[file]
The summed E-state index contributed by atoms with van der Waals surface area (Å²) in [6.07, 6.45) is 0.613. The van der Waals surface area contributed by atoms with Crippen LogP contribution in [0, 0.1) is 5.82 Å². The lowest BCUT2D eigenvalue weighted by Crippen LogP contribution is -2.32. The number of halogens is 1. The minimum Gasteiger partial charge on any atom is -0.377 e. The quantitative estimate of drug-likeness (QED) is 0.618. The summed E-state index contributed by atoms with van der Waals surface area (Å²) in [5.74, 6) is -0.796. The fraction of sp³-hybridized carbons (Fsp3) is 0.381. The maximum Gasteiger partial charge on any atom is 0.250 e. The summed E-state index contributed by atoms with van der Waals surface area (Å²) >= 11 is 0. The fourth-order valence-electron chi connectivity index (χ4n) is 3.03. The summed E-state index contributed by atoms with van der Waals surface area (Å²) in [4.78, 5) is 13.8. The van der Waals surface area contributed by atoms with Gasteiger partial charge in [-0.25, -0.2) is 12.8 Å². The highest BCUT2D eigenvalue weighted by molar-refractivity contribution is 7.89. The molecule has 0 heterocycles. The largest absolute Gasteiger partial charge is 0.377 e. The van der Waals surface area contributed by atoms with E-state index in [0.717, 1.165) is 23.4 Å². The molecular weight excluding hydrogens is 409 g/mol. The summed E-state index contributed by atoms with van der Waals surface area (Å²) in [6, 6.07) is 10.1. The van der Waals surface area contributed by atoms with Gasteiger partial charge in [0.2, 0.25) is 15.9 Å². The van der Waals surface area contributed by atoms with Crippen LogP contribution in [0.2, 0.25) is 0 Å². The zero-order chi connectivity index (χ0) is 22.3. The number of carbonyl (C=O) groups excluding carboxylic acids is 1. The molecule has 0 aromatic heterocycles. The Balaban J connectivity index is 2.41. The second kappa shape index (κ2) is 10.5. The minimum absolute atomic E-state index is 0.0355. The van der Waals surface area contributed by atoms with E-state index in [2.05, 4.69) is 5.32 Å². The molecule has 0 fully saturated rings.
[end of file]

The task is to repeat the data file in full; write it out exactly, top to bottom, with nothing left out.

The summed E-state index contributed by atoms with van der Waals surface area (Å²) in [6.07, 6.45) is 0.613. The van der Waals surface area contributed by atoms with Crippen LogP contribution in [0, 0.1) is 5.82 Å². The lowest BCUT2D eigenvalue weighted by Crippen LogP contribution is -2.32. The number of halogens is 1. The minimum Gasteiger partial charge on any atom is -0.377 e. The quantitative estimate of drug-likeness (QED) is 0.618. The summed E-state index contributed by atoms with van der Waals surface area (Å²) in [5.74, 6) is -0.796. The fraction of sp³-hybridized carbons (Fsp3) is 0.381. The maximum Gasteiger partial charge on any atom is 0.250 e. The summed E-state index contributed by atoms with van der Waals surface area (Å²) >= 11 is 0. The fourth-order valence-electron chi connectivity index (χ4n) is 3.03. The summed E-state index contributed by atoms with van der Waals surface area (Å²) in [4.78, 5) is 13.8. The van der Waals surface area contributed by atoms with Gasteiger partial charge in [-0.25, -0.2) is 12.8 Å². The highest BCUT2D eigenvalue weighted by molar-refractivity contribution is 7.89. The molecule has 0 heterocycles. The largest absolute Gasteiger partial charge is 0.377 e. The van der Waals surface area contributed by atoms with E-state index in [0.717, 1.165) is 23.4 Å². The molecular weight excluding hydrogens is 409 g/mol. The summed E-state index contributed by atoms with van der Waals surface area (Å²) in [6, 6.07) is 10.1. The van der Waals surface area contributed by atoms with Gasteiger partial charge in [0.2, 0.25) is 15.9 Å². The van der Waals surface area contributed by atoms with Crippen LogP contribution in [0.2, 0.25) is 0 Å². The zero-order chi connectivity index (χ0) is 22.3. The number of carbonyl (C=O) groups excluding carboxylic acids is 1. The molecule has 0 aromatic heterocycles. The Balaban J connectivity index is 2.41. The second kappa shape index (κ2) is 10.5. The minimum absolute atomic E-state index is 0.0355. The van der Waals surface area contributed by atoms with E-state index in [2.05, 4.69) is 5.32 Å². The molecule has 0 fully saturated rings.